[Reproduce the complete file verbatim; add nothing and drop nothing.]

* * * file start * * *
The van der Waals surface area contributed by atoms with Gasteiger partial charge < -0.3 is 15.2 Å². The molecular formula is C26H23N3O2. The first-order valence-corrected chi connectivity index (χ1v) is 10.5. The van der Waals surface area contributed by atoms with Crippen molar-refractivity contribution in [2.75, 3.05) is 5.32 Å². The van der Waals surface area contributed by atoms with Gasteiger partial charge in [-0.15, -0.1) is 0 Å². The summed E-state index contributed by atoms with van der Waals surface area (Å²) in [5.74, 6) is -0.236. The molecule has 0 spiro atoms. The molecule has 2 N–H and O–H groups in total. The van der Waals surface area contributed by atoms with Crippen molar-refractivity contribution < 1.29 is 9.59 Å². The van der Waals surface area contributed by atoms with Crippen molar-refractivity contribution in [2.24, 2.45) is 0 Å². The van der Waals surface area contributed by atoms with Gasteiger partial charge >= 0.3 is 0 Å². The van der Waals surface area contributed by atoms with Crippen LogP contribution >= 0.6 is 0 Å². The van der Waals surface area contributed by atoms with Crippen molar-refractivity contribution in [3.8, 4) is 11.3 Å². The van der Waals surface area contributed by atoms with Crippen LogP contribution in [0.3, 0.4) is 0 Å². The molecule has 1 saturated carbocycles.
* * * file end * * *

The van der Waals surface area contributed by atoms with Gasteiger partial charge < -0.3 is 15.2 Å². The molecular formula is C26H23N3O2. The first-order valence-corrected chi connectivity index (χ1v) is 10.5. The van der Waals surface area contributed by atoms with Crippen molar-refractivity contribution in [2.75, 3.05) is 5.32 Å². The van der Waals surface area contributed by atoms with Gasteiger partial charge in [-0.15, -0.1) is 0 Å². The summed E-state index contributed by atoms with van der Waals surface area (Å²) in [5.74, 6) is -0.236. The molecule has 0 spiro atoms. The molecule has 2 N–H and O–H groups in total. The van der Waals surface area contributed by atoms with Crippen molar-refractivity contribution < 1.29 is 9.59 Å². The van der Waals surface area contributed by atoms with Crippen molar-refractivity contribution in [2.24, 2.45) is 0 Å². The van der Waals surface area contributed by atoms with Gasteiger partial charge >= 0.3 is 0 Å². The van der Waals surface area contributed by atoms with Crippen LogP contribution >= 0.6 is 0 Å². The van der Waals surface area contributed by atoms with Crippen molar-refractivity contribution in [3.8, 4) is 11.3 Å². The van der Waals surface area contributed by atoms with Crippen LogP contribution in [0.3, 0.4) is 0 Å². The molecule has 1 saturated carbocycles.